Faqs About Amalgam Removal
Dental amalgam is a mixture of metals, consisting primarily of mercury. Other metals, such as silver, tin, and copper, may also be present. Dental amalgam is a material used to fill cavities caused by tooth decay. Since they have a silver appearance, amalgam fillings are often called “silver” fillings.
What is mercury toxicity?
Mercury toxicity is another name for mercury poisoning. It’s an illness caused by high levels of mercury in the body.
Do amalgam fillings pose a health risk?
There are two opinions: No health risk: Many dentists feel amalgam fillings are safe. They argue that amalgam fillings have been in use for over 150 years. They also point out that they and their families have these fillings and only a small percentage of the population is sensitive to them. There is, however, no way to identify those who may be sensitive. The American Dental Association (ADA) states that amalgam fillings are safe, based on current research data. The ADA, however, supports ongoing research in the safety of all existing dental materials. For more information, go to ada.org. Substantial health risk:Many researchers, particularly toxicologists (scientists who determine what is toxic or safe), feel there are great risks associated with amalgam fillings and they question whether they should be used at all. One researcher (Cutter, 1999) argued that “millions of people are being poisoned by mercury compounds the medical profession is exposing them to.” References:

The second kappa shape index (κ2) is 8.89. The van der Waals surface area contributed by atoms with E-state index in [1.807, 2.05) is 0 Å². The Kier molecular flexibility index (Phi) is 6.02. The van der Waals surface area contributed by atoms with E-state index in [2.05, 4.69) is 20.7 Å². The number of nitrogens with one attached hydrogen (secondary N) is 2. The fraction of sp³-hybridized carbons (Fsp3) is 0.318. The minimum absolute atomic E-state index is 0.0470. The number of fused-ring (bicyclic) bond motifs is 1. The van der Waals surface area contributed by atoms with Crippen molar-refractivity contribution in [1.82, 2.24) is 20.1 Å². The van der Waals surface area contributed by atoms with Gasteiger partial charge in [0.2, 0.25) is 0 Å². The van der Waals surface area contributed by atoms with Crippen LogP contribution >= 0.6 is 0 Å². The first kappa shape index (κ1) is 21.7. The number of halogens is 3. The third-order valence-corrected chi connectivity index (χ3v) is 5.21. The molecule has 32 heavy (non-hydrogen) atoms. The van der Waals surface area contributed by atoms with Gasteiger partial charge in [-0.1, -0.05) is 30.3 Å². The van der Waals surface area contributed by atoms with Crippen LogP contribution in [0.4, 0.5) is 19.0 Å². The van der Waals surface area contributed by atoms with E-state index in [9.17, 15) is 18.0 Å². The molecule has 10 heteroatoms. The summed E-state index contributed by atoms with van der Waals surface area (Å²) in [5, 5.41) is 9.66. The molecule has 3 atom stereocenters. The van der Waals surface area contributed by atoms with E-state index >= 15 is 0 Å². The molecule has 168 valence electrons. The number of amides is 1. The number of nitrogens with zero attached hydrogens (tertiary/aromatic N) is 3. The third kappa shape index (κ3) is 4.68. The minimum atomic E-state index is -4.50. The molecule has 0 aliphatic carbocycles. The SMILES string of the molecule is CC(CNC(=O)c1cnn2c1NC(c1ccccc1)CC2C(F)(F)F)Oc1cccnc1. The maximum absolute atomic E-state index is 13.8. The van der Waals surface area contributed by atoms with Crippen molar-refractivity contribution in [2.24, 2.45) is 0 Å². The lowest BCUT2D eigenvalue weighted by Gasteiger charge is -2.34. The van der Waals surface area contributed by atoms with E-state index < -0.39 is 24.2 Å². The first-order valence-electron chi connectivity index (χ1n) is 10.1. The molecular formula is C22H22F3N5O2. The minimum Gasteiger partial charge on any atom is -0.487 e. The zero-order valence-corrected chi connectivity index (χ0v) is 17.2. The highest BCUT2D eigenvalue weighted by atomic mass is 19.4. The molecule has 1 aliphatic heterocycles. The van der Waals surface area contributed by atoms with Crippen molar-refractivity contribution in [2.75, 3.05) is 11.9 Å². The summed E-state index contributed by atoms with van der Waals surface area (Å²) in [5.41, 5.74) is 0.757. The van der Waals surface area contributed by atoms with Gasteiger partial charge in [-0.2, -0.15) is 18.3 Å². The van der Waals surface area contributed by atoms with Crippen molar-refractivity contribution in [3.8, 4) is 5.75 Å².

- Cutler, AH. Amalgam Illness: Diagnosis and Treatment. Andrew Hall Cutler, 1996.
- Weiner JA & Nylander M. “Aspects on Health risks of mercury from Dental Amalgams.” In Chang LW, ed., Toxicology of Metals. Boca Raton, CRC, 1996; 469-486.
Should amalgam fillings be removed?
Some dentists argue that amalgam fillings should not be removed for several reasons.
- “All the mercury has already leaked out…”
- “Additional tooth structure will be lost…”
- “The patient will be exposed to toxic levels of mercury vapor being released as the fillings are drilled out…”
If you’re concerned about amalgam fillings causing health problems, however, there’s good news. Amalgam fillings can be safely replaced, but only by dentists trained in mercury removal. These would include systemic, biological and holistic dentists. These dentists can not only protect patients (and themselves) but can easily preserve tooth structure.
What are the dental and systemic risks both during and after amalgam removal? Dental Risks: Cracked or fractured teeth – from weak teeth Sensitivity – from inflamed dental nerves Nerve loss – from nerve degeneration Tooth loss – from nerve devitalization (death of the tooth?) Systemic Risks (Symptoms or Diseases)
Neurological Disorders: Anxiety Panic attacks Depression (new or deep) Irritability Parkinson’s Alzheimer’s Amylotrophic lateral sclerosis (ALS) Sleep disorder Schizophrenia Borderline personality Obsessive-compulsive disorder Myasthenia gravis Ankylosing spondylitis Manic-depression Sciatica